Conversations in November revolve around Thanksgiving and preparing for the rush of Christmas and New Years. We’re in a time always rife with holiday celebrations. Stores are already thoroughly stocked with Thanksgiving turkeys and Christmas knick-knacks and treats. While the holidays are a time to be cherished, it is crucial that everyone takes the time to recognize all the holidays occurring at this time of the year. Namely, we should all take time to educate ourselves about National Native American Heritage Month, as well as Native American Heritage Day.
In 1990, National Native American Heritage Month became a commemoration taking place annually for the entire month of November. At only thirty-two years old, this is still a fairly new proclamation. Even more recently, “In 2009, President Barack Obama signed ‘The Native American Heritage Day Resolution,’ designating the Friday after Thanksgiving as ‘Native American Heritage Day.’” As such, November 25th, 2022 is Native American Heritage Day.
Both National Native American Heritage Month and Native American Heritage Day are not discussed enough during November and in our national discourse. And the logistics of these holidays are not always liked, such as the choice to make Native American Heritage Day the day right after Thanksgiving. As “Brian Perry, a citizen of the Chickasaw Nation of Oklahoma” states, “‘The day after Thanksgiving? Almost an afterthought. With November being Native American Heritage Month, there are 28 other days to select from with of course Thanksgiving having its long established day to itself. Why must we take a backseat to Thanksgiving? Why not the day before Thanksgiving?’”
While it’s important and a step in the right direction to have a holiday honoring American Indians and Alaska Natives, Perry points out ways in which these efforts can be improved. The day after Thanksgiving is also Black Friday, a storm of sales and commercialization that has overshadowed Native American Heritage Day. As pointed out, moving Native American Heritage Day to a different date like the day before Thanksgiving can help bring more awareness to this holiday. Or, if kept on the same day, there should be an increased national effort to educate people about Native American Heritage Day.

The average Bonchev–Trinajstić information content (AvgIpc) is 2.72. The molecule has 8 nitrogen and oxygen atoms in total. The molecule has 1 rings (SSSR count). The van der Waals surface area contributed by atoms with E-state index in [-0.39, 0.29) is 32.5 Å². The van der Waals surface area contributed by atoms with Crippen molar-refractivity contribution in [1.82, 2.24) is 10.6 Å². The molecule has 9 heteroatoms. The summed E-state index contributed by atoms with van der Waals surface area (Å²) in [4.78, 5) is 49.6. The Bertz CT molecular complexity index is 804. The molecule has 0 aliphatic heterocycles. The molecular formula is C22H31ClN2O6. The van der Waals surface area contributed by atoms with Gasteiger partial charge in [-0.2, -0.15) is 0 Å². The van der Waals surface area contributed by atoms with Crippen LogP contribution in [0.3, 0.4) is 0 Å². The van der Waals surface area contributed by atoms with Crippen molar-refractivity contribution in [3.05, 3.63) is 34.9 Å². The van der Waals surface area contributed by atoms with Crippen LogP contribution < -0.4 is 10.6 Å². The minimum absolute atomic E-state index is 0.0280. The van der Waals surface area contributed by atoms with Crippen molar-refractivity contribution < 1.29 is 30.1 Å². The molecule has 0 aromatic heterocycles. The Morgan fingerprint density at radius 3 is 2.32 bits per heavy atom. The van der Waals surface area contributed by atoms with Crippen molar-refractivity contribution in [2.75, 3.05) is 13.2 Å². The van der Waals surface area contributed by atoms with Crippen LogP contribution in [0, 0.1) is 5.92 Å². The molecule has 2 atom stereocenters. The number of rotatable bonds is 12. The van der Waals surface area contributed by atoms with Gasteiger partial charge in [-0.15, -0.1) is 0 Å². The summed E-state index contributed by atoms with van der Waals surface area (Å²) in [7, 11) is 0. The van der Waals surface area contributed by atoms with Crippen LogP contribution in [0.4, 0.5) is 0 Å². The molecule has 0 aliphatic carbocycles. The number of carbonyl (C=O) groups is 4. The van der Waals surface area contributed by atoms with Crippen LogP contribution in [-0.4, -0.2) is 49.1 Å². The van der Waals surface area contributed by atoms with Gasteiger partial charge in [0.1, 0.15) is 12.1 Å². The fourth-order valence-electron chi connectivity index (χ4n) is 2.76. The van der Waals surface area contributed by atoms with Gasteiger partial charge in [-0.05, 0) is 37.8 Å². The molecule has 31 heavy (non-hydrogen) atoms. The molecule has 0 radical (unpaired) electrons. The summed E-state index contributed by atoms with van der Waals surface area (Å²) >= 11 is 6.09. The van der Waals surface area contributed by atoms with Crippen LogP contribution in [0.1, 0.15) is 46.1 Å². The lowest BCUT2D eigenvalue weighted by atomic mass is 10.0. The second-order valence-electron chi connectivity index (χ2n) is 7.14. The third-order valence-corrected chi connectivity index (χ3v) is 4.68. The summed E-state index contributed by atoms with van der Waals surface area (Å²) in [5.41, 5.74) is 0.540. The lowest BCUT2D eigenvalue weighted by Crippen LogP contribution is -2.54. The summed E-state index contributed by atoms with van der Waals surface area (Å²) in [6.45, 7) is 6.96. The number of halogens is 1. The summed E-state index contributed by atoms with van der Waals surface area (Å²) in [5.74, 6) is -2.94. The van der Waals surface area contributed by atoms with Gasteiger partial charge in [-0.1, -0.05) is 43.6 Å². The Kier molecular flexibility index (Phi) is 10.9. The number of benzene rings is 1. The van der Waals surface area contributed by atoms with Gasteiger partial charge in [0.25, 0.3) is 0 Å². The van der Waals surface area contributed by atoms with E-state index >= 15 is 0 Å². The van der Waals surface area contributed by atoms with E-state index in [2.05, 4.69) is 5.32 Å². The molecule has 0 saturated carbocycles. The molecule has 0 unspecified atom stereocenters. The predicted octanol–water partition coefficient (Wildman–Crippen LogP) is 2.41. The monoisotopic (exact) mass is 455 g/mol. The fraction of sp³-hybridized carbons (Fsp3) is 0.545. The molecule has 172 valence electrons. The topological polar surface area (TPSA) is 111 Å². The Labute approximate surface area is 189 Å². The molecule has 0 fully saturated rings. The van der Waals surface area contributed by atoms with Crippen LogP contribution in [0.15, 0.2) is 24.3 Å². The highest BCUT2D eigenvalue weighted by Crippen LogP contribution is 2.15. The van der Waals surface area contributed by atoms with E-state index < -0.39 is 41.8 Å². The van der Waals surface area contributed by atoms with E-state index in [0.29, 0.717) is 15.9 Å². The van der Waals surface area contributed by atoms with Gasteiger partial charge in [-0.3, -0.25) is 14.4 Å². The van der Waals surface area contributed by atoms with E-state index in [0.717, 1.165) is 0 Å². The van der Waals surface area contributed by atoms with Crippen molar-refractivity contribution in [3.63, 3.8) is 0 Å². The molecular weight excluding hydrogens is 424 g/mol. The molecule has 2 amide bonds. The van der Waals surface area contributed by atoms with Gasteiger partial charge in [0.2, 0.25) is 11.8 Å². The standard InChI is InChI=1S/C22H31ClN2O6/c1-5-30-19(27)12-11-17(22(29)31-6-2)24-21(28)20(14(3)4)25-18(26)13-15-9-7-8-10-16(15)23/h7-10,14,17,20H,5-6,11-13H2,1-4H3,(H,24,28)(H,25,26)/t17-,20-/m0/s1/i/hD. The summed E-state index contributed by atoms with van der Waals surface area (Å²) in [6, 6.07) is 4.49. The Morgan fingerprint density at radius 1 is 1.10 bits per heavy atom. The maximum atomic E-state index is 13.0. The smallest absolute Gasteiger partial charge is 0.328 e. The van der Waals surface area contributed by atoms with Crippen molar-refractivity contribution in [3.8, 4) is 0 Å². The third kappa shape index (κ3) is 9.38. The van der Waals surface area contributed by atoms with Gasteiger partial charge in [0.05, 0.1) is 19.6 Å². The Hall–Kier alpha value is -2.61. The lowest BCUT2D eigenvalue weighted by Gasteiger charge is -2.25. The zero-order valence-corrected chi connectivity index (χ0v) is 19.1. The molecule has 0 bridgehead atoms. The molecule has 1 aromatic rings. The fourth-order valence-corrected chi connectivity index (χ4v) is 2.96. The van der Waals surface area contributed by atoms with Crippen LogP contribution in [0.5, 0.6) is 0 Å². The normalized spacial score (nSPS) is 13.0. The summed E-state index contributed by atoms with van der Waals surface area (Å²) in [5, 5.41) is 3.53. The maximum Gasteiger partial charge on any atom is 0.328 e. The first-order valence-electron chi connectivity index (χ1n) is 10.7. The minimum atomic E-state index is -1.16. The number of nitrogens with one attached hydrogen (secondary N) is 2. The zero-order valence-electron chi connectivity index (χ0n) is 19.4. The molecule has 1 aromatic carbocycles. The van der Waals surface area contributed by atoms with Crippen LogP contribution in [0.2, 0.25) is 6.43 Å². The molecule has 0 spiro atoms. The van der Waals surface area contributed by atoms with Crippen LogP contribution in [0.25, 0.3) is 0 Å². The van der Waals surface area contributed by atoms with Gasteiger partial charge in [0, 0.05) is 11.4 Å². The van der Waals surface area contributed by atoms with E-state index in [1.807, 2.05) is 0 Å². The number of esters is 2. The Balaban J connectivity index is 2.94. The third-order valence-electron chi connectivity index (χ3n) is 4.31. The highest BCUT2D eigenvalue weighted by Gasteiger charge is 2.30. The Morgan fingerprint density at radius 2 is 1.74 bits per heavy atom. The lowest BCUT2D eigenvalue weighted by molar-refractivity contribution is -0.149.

National Native American Heritage Month and Native American Heritage Day are times “to celebrate rich and diverse cultures, traditions, and histories and to acknowledge the important contributions of Native people.” In addition, these holidays serve “to educate the general public about tribes” and “raise a general awareness about the unique challenges Native people have faced both historically and in the present.” Native American Heritage Month and Native American Heritage Day also recognize American Indians and Alaska Natives as the original inhabitants of America, the first to call this land home.
While everyone is encouraged to honor and celebrate this month and Native American Heritage Day, it’s of course always important to do so respectfully. That means educating oneself and celebrating in a way that avoids cultural appropriation. For example, those that are not Native American should avoid wearing traditional attire, such as those used in ceremonies like powwows.
To find out more about ways we can all better understand and honor National Native American Heritage Month and Native American Heritage Day, there is a plethora of ideas online. For example, CNN has illustrated some ways in which everyone, regardless of background, can celebrate this month and the 25th. One suggestion that I have personally integrated into my life is reading the works of Native American authors, such as Brandon Hobson’s “Where the Dead Sit Talking,” Tommy Orange’s “There There,” or Louise Erdrich’s “The Painted Drum.”
Other ways of honoring National Native American Heritage Month include educating oneself about Native lands nearby or perhaps what Native lands you and your community have occupied. Another idea is supporting Native American businesses near you. Insider is one resource with a great comprehensive list of different Native-owned establishments that you can refer to and support. Especially on Native American Heritage Day (which is also Black Friday and a day of massive spending), we can make a conscious effort to purchase from companies that are Native-owned.
Steph Littlebird: https://www.stephlittlebird.com/
National Congress of American Indians: https://www.ncai.org/initiatives/native-american-heritage-month